After dinner every evening panel discussions were led by impacted citizens, experts, and enthusiasts to address topics such as Appalachian Women, Impacted Citizens, Youth in Appalachia, Disaster Relief, and Mountain Justice History. It is particularly moving to hear of fears, threats, and triumphs from those who have experienced the trials and tribulations brought about by the coal industry that has tried to silence them and their families for generations. The Mullins family, which is traveling this summer on the Breaking Clean Tour, were part of the Impacted Citizens panel and spoke passionately about their family’s experiences as former coal miners, affected locals, and as parents of the next generation.

While spending five amazing days surrounded by passionate people and beautiful mountains, I reflected on what it means to act. Most of us have the privilege to act; we have the agency to choose how to make a difference and the means and resources to do so. We forget that we have power and that we can use our agency to organize and act. Some must act because it is a battle forced upon their lives and there is no other option, some act out of empathy, sympathy ethics or morals, and some act because they can, because they have the privilege to while others do not.

Whether you join a picket line, write a representative, volunteer or plant a tree, we have the power to create change. All we need is to believe we can do so.

Adam Hall: A Defender of West Virginia

Friday, February 7th, 2014 - posted by interns

By Kimber Ray

Adam Hall speaks to a group of environmental advocates about the diverse ecology at risk of destruction from mountaintop removal. Photo courtesy of Adam Hall

Adam Hall speaks to a group of environmental advocates about the diverse ecology at risk of destruction from mountaintop removal. Photo courtesy of Adam Hall

Depressed towns and waters laced with toxic chemicals have been handed down to West Virginia in the wake of mountaintop removal coal mining, yet many in the community leave these grievances unspoken. Adam Hall, the son of a strip miner in Glen Daniel, W.Va., was once among those who were voiceless on the subject: his father described his work as a paycheck and a roof, avoiding all other details.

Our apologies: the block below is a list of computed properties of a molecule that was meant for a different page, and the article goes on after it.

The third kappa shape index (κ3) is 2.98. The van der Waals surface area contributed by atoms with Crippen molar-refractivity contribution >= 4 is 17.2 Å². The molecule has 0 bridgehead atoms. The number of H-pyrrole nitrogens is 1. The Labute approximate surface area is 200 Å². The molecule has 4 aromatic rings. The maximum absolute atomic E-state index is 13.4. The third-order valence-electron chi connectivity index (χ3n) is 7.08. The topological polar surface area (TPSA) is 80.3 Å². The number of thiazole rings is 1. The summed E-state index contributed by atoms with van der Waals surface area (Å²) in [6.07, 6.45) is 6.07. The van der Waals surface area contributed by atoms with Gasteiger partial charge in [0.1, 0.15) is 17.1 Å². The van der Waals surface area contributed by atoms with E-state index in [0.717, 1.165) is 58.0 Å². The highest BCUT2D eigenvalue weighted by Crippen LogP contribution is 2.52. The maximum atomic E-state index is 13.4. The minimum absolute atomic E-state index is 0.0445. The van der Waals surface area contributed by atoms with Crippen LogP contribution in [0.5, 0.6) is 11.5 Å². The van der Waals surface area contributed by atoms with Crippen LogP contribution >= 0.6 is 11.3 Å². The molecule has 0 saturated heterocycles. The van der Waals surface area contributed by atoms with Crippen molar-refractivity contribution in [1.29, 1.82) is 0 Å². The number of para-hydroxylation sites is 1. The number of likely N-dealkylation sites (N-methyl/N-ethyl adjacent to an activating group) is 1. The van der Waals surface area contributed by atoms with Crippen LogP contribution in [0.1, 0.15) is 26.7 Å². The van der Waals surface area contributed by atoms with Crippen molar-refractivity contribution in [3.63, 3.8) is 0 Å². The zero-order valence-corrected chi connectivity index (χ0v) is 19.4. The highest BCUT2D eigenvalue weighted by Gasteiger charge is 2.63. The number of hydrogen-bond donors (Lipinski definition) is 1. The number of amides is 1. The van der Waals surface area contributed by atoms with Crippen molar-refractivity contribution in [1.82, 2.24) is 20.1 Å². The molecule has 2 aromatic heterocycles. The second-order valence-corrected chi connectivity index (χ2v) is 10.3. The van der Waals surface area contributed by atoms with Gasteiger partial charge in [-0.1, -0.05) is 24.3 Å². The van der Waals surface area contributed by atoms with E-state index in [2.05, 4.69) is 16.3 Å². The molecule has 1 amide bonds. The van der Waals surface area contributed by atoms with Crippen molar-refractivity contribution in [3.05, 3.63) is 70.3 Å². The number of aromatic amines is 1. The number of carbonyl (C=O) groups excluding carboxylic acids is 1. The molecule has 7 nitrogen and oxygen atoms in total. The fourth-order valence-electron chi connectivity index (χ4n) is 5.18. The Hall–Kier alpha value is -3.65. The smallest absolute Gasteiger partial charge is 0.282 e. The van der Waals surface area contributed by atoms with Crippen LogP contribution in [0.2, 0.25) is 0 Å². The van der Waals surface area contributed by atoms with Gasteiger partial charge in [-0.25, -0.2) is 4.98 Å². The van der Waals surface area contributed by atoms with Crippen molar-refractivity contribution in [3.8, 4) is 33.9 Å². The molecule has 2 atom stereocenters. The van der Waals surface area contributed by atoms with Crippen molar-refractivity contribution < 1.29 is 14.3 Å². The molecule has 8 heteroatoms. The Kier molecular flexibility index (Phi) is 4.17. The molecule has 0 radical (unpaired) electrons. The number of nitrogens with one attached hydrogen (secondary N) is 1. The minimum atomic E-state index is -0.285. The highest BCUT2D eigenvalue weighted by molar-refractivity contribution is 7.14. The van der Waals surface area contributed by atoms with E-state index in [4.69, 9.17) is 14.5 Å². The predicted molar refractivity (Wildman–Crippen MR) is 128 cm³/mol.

But no roof could muffle the deadly reverberations of the Upper Big Branch Mine disaster in 2010, an explosion that left 29 miners dead. The event spurred Hall to break his silence and support efforts to restore communities damaged by coal.

Hall began volunteering with local nonprofit Coal River Mountain Watch. A dedicated member since, he contributes to several ongoing initiatives. One project involves cultivating a community garden to show how local farming can offer a viable economic alternative to mining. He also works on the Tadpole Project, promoting water quality through stream and roadside cleanups. By contributing directly to the community, he hopes residents will see that environmental advocates are not trying to take away jobs; they’re trying to create new ones.

Over time, Hall decided that his work with CRMW still “wasn’t enough,” and so, he says, “I took up direct action as a means of raising local awareness.”

An opportunity to expand his involvement arrived this past October when Hall was attending the Mountain Justice Fall Summit, a gathering where participants cultivate skills and strategies to resist mountaintop removal coal mining. He was leading a workshop on economic justice when members of Hands Off Appalachia — a campaign to end financial investment in companies supporting mountaintop removal — approached him to pitch an idea.

The goal was to hold a peaceful protest at the Stamford, Conn., headquarters of the largest funder of mountaintop removal: the Union Bank of Switzerland. Hall was not initially sure if he would take part in the protest, but after joining HOA members for an unproductive meeting with the UBS head of environmental risk management, he sensed that “they didn’t even care people were dying” and “their policies were just a shield to escape liability.”